The pharmaceutical company Roche announced on Wednesday that it has developed PCR tests to detect monkeypox. The virus has already been detected in 16 countries and more than 250 cases have been identified.
An air of déjà vu. While several cases of monkeypox have emerged in parts of the world where the disease is not common, Swiss pharmaceutical giant Roche announced on Wednesday that it has developed PCR tests to detect the virus.
These tests were developed by Roche and its subsidiary TIB Molbiol. “Roche has very quickly developed a new series of tests for the detection of the simian pox virus and the monitoring of its spread,” said the director of Roche’s diagnostics division, quoted in a press release.
#MEDIA – Roche is pleased to have very quickly developed a new suite of tests that detect the #monkeypox virus and aid in following its epidemiologic spread: https://t.co/RxggXnPucP #ROG #RHHBY pic.twitter.com/N2Vvc82LR4
— Rock (@Rock) May 25, 2022
The recent outbreaks, with more than 250 cases already reported in 16 countries as of May 22, according to the World Health Organization, are atypical, as they occur in countries where monkeypox, a disease characterized by lesions cutaneous, is not endemic.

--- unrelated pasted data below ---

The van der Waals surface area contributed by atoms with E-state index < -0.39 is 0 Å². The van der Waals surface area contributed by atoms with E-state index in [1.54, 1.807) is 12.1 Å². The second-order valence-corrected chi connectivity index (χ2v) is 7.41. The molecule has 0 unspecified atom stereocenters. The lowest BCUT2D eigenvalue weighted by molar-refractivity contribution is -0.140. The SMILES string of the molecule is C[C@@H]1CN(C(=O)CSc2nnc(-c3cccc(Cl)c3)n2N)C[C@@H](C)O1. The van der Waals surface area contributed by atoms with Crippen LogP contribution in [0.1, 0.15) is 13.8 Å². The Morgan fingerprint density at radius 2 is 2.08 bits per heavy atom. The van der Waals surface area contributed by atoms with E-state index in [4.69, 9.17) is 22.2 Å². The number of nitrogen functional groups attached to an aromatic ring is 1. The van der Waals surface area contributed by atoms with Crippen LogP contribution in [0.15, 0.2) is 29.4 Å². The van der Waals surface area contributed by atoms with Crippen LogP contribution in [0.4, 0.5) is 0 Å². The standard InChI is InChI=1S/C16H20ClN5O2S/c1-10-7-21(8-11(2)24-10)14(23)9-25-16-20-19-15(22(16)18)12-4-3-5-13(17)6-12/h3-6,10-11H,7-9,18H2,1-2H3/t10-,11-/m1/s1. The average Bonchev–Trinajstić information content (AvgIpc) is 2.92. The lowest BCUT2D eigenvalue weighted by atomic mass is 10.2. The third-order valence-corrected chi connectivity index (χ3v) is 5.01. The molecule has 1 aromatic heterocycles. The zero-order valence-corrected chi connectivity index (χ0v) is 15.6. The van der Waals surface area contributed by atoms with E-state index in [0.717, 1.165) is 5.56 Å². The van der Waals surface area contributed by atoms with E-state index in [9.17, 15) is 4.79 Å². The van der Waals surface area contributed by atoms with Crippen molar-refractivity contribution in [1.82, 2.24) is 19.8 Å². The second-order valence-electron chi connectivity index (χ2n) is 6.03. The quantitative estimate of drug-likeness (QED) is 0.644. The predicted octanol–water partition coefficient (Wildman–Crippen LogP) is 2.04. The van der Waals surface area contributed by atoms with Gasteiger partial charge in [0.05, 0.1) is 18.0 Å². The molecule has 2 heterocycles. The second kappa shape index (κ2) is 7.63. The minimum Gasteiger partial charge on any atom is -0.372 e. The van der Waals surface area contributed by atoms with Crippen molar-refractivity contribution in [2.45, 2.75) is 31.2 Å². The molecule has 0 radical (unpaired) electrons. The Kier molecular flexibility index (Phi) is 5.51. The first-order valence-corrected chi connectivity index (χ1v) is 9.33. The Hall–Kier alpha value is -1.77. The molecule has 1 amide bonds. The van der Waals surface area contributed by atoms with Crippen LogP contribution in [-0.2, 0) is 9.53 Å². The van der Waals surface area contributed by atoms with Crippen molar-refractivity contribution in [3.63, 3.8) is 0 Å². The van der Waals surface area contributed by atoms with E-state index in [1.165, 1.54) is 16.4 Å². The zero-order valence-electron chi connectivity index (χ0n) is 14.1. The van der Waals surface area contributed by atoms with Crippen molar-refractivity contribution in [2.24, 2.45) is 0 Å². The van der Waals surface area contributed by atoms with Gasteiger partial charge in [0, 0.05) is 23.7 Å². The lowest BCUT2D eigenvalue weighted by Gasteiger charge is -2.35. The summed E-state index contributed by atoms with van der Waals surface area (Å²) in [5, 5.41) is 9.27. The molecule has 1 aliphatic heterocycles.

The tests developed by Roche are not intended for the general public but are available for research purposes in most countries of the world.
First cases outside Africa in 2003
A first kit detects orthopoxviruses, including simianpox viruses, a second specifically detects simianpox viruses, while a third kit makes it possible to detect orthopoxviruses while specifying whether a simianpox virus is present or nope.
According to the WHO, the disease should be detected with a PCR test because antigenic tests cannot determine whether it is monkeypox virus or other related viruses. The best samples for diagnosis come from lesions, swabs of exudates (fluid produced by the wound) or crusts from lesions.
Monkey pox or simian orthopoxvirosis is – according to the WHO – a rare viral zoonosis (virus transmitted to humans by animals) whose symptoms are less serious than those observed in the past in subjects with smallpox.
With its eradication in 1980 and the subsequent discontinuation of smallpox vaccination, this orthopoxvirus emerged as the most important virus of its kind.
In 2003, cases were confirmed in the United States, marking the first occurrence of this disease outside of Africa. Most had been in contact with domestic prairie dogs, infected with imported African rodents.